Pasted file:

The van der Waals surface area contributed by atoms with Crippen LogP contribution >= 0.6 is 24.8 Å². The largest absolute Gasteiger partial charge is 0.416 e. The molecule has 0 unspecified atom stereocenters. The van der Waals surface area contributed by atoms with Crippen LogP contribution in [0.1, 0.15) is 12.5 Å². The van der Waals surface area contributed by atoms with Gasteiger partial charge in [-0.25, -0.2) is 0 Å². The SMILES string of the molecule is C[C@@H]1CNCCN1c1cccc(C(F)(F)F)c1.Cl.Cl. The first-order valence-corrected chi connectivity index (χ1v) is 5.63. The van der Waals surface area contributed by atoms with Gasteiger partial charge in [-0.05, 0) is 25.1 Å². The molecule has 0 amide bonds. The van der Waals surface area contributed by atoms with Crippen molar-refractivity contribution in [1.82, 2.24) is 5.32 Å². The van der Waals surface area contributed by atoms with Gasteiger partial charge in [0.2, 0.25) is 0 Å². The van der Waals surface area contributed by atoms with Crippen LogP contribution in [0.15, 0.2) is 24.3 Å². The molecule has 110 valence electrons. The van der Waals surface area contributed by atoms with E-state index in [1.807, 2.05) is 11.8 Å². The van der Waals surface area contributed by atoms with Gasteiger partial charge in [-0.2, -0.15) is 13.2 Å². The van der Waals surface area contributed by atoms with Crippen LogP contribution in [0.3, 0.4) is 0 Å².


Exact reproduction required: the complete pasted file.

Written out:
The van der Waals surface area contributed by atoms with Crippen LogP contribution >= 0.6 is 24.8 Å². The largest absolute Gasteiger partial charge is 0.416 e. The molecule has 0 unspecified atom stereocenters. The van der Waals surface area contributed by atoms with Crippen LogP contribution in [0.1, 0.15) is 12.5 Å². The van der Waals surface area contributed by atoms with Gasteiger partial charge in [-0.25, -0.2) is 0 Å². The SMILES string of the molecule is C[C@@H]1CNCCN1c1cccc(C(F)(F)F)c1.Cl.Cl. The first-order valence-corrected chi connectivity index (χ1v) is 5.63. The van der Waals surface area contributed by atoms with Gasteiger partial charge in [-0.05, 0) is 25.1 Å². The molecule has 0 amide bonds. The van der Waals surface area contributed by atoms with Crippen molar-refractivity contribution in [1.82, 2.24) is 5.32 Å². The van der Waals surface area contributed by atoms with Gasteiger partial charge in [0.2, 0.25) is 0 Å². The van der Waals surface area contributed by atoms with Crippen LogP contribution in [0.15, 0.2) is 24.3 Å². The molecule has 110 valence electrons. The van der Waals surface area contributed by atoms with E-state index in [1.807, 2.05) is 11.8 Å². The van der Waals surface area contributed by atoms with Gasteiger partial charge in [-0.2, -0.15) is 13.2 Å². The van der Waals surface area contributed by atoms with Crippen LogP contribution in [0.3, 0.4) is 0 Å².